Lower America’s Trade Deficit: Say “Konnichiwa” to Japanese Visitors
April 26, 2019 By Tori Emerson Barnes, Executive Vice President, Public Affairs and Policy, U.S. Travel Association
President Donald Trump will meet briefly with Japanese Prime Minister Shinzō Abe in Washington today. The meeting—and another longer visit next month in Japan—will reportedly center around ways to lower America’s $56.6 billion overall trade deficit with Japan.
While the popularity of Japanese cars and electronics presents a difficult hurdle in lowering America’s manufacturing deficit, there is an industry that continues to enjoy a trade surplus with Japan: travel.
In 2017, Japan was the second-largest market for overseas visitation to the U.S. with 3.8 million arrivals. These visitors spent $16.6 billion on goods and services while traveling in the U.S., creating a travel trade surplus of $12 billion.
Without this healthy surplus, the U.S. trade deficit with Japan would have been a staggering 21% higher.
Some may not immediately think of travel as an export, but it is one of the most important industries the U.S. can “sell” to the world. We may buy plenty of cars and electronics from Japanese-owned companies, but it counts as an export when the Japanese come spend their currency on our goods and services, even when the transactions are on this side of the pond. The U.S. is therefore exporting hotel stays and airline tickets to Japan, as well as cultural experiences such as shopping, fine dining, sightseeing and sports.
The U.S. is by far the preferred destination for the Japanese market: more Japanese visited the U.S. than regional neighbors China, South Korea or Taiwan. Japanese travel to the U.S. outpaced all of western Europe combined.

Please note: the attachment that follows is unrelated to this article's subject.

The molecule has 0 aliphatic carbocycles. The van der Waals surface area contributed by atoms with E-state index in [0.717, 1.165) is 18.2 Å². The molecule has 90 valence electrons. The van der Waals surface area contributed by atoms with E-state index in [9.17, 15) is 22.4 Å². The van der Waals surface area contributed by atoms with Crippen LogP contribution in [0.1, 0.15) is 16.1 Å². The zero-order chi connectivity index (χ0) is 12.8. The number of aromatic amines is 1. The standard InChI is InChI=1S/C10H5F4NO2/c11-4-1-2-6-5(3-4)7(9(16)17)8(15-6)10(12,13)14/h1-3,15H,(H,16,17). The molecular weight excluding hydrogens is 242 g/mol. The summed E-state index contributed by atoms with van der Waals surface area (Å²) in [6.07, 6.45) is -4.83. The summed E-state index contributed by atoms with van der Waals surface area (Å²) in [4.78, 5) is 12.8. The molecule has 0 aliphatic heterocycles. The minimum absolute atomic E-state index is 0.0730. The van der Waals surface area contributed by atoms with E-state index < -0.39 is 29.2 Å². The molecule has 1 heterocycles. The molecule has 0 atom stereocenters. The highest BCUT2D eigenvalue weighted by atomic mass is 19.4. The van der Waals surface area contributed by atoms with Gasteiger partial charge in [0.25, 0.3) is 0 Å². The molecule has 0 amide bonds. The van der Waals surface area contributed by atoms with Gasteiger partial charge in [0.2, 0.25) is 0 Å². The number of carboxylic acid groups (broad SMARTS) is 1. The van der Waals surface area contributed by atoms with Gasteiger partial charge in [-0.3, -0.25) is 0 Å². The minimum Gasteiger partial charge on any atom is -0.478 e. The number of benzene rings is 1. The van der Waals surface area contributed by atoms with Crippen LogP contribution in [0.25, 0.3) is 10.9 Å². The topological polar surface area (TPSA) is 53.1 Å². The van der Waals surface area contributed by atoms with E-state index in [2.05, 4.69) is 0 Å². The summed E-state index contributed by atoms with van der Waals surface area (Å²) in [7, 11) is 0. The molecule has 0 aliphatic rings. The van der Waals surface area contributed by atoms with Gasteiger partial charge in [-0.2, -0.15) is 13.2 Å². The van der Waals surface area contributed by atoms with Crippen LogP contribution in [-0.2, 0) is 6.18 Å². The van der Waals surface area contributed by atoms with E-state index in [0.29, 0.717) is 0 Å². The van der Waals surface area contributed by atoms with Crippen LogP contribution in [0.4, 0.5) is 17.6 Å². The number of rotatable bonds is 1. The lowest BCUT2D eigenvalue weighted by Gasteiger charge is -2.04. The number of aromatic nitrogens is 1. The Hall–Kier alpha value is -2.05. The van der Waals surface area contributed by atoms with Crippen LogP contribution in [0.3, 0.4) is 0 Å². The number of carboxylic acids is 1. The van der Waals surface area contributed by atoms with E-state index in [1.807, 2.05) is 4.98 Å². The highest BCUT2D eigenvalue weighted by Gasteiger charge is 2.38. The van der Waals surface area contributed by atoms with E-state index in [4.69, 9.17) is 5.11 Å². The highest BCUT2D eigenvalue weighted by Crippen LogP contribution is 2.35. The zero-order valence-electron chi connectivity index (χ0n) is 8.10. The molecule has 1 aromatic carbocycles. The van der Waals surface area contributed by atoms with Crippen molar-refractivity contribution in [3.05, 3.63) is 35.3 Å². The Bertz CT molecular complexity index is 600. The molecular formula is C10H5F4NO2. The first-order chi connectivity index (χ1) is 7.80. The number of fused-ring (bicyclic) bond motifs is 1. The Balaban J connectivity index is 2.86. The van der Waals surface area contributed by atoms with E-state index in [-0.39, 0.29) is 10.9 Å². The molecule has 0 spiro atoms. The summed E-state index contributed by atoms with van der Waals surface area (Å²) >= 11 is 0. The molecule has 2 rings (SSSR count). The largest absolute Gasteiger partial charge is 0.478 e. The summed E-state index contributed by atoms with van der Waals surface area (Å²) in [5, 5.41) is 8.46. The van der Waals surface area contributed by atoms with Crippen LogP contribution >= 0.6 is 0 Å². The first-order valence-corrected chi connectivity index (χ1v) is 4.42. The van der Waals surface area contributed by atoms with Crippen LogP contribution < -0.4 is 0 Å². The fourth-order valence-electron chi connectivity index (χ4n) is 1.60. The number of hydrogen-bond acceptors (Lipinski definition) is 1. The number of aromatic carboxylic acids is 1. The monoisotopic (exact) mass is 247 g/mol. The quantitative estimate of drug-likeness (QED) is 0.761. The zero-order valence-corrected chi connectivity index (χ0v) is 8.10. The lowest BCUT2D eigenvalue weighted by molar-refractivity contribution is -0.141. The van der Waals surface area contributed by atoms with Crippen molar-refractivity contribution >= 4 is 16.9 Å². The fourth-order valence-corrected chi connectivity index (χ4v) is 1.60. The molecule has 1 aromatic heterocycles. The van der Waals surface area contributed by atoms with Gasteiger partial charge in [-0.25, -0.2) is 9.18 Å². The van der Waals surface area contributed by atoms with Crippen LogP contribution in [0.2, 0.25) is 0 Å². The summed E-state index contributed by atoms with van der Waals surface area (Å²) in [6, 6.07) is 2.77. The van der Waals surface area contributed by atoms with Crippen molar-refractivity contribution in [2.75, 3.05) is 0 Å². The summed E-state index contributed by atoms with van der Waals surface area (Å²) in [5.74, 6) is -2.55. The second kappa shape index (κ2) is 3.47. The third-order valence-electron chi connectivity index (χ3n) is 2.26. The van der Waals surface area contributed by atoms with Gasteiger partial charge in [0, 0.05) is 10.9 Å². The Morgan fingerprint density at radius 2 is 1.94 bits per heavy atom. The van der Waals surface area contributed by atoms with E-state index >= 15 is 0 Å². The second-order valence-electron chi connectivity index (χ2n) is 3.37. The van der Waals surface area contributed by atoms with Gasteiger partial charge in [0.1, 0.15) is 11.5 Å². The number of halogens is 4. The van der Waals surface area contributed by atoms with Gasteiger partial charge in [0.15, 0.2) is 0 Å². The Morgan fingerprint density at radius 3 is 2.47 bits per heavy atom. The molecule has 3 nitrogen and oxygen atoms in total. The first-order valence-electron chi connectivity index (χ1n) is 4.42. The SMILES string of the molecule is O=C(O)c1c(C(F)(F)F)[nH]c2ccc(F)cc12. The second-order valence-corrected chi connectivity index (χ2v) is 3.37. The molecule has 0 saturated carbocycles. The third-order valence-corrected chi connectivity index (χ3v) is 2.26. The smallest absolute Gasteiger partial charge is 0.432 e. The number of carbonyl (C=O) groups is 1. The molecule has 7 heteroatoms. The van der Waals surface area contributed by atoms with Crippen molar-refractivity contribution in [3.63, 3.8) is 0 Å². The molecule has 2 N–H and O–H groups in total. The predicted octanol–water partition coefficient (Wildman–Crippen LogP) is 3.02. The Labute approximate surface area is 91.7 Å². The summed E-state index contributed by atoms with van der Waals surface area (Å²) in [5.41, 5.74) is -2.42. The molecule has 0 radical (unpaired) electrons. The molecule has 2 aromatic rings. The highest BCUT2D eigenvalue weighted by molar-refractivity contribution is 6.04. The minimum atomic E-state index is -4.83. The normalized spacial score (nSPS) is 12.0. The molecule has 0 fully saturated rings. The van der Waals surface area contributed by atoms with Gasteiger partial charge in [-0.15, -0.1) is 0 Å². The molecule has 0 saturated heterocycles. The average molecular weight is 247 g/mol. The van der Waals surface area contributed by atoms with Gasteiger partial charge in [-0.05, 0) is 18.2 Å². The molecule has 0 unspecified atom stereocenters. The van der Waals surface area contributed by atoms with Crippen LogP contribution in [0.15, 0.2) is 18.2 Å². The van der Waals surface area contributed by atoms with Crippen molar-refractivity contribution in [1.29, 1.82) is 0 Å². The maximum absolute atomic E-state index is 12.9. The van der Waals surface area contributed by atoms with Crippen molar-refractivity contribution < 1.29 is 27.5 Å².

But despite Japanese enthusiasm for all things American, visitation to the U.S. has been declining an average of 2% annually since 2000, while regional visitations within Asia increased an average of 1.4% annually in that same time period.
Acting on certain legislative priorities can reverse declining visitation numbers and allow the U.S. to tap into the full potential of this high-spending market. Japan is already a member of the Visa Waiver Program, but visitation can grow even further by expanding the Preclearance program to Tokyo’s and Osaka’s international airports. Also, the reauthorization of Brand USA—the destination marketing organization tasked with promoting the U.S. as a travel destination—will allow America to reach more of the Japanese market and sell itself to prospective visitors.
The Japanese inbound market is incredibly valuable, and its growth should be a top priority for the administration. Streamlining Customs entry points and emphasizing travel promotion can bolster Japanese visitation and spending—and in turn, help lower America’s overall trade deficit.
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